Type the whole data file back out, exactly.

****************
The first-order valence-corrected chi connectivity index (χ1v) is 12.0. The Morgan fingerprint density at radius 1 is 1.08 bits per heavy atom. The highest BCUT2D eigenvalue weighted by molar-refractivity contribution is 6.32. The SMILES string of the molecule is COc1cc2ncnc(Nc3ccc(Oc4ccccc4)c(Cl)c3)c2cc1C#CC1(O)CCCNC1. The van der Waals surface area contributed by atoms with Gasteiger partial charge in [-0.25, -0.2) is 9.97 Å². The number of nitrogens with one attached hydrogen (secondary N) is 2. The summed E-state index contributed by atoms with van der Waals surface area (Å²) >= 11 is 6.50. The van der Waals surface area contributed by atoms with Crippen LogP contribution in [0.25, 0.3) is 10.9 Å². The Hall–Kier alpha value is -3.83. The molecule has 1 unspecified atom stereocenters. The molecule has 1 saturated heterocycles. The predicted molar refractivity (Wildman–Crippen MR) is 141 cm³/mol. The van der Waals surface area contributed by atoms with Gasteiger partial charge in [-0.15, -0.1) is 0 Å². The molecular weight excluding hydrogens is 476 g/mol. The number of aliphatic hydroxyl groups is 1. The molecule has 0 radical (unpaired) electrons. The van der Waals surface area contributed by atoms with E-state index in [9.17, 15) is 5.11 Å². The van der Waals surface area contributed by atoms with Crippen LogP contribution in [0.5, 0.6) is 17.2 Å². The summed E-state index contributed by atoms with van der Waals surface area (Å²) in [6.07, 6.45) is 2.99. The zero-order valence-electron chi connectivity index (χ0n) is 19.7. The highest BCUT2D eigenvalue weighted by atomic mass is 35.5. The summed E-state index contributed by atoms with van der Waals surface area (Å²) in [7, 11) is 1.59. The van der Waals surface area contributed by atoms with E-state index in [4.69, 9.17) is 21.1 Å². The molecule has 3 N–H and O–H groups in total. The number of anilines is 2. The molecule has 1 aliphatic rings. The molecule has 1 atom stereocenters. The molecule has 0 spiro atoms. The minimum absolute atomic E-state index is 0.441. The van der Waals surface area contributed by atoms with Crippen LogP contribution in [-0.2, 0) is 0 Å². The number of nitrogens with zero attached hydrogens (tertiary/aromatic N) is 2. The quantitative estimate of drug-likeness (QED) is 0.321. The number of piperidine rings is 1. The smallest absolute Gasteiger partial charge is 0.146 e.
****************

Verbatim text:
The first-order valence-corrected chi connectivity index (χ1v) is 12.0. The Morgan fingerprint density at radius 1 is 1.08 bits per heavy atom. The highest BCUT2D eigenvalue weighted by molar-refractivity contribution is 6.32. The SMILES string of the molecule is COc1cc2ncnc(Nc3ccc(Oc4ccccc4)c(Cl)c3)c2cc1C#CC1(O)CCCNC1. The van der Waals surface area contributed by atoms with Gasteiger partial charge in [-0.25, -0.2) is 9.97 Å². The number of nitrogens with one attached hydrogen (secondary N) is 2. The summed E-state index contributed by atoms with van der Waals surface area (Å²) >= 11 is 6.50. The van der Waals surface area contributed by atoms with Crippen LogP contribution in [0.25, 0.3) is 10.9 Å². The Hall–Kier alpha value is -3.83. The molecule has 1 unspecified atom stereocenters. The molecule has 1 saturated heterocycles. The predicted molar refractivity (Wildman–Crippen MR) is 141 cm³/mol. The van der Waals surface area contributed by atoms with Gasteiger partial charge in [-0.15, -0.1) is 0 Å². The molecular weight excluding hydrogens is 476 g/mol. The number of aliphatic hydroxyl groups is 1. The molecule has 0 radical (unpaired) electrons. The van der Waals surface area contributed by atoms with E-state index in [9.17, 15) is 5.11 Å². The van der Waals surface area contributed by atoms with Crippen LogP contribution in [0.5, 0.6) is 17.2 Å². The summed E-state index contributed by atoms with van der Waals surface area (Å²) in [6.07, 6.45) is 2.99. The zero-order valence-electron chi connectivity index (χ0n) is 19.7. The highest BCUT2D eigenvalue weighted by atomic mass is 35.5. The summed E-state index contributed by atoms with van der Waals surface area (Å²) in [7, 11) is 1.59. The van der Waals surface area contributed by atoms with E-state index in [4.69, 9.17) is 21.1 Å². The molecule has 3 N–H and O–H groups in total. The number of anilines is 2. The molecule has 1 aliphatic rings. The molecule has 1 atom stereocenters. The molecule has 0 spiro atoms. The minimum absolute atomic E-state index is 0.441. The van der Waals surface area contributed by atoms with Crippen LogP contribution in [-0.2, 0) is 0 Å². The number of nitrogens with zero attached hydrogens (tertiary/aromatic N) is 2. The quantitative estimate of drug-likeness (QED) is 0.321. The number of piperidine rings is 1. The smallest absolute Gasteiger partial charge is 0.146 e.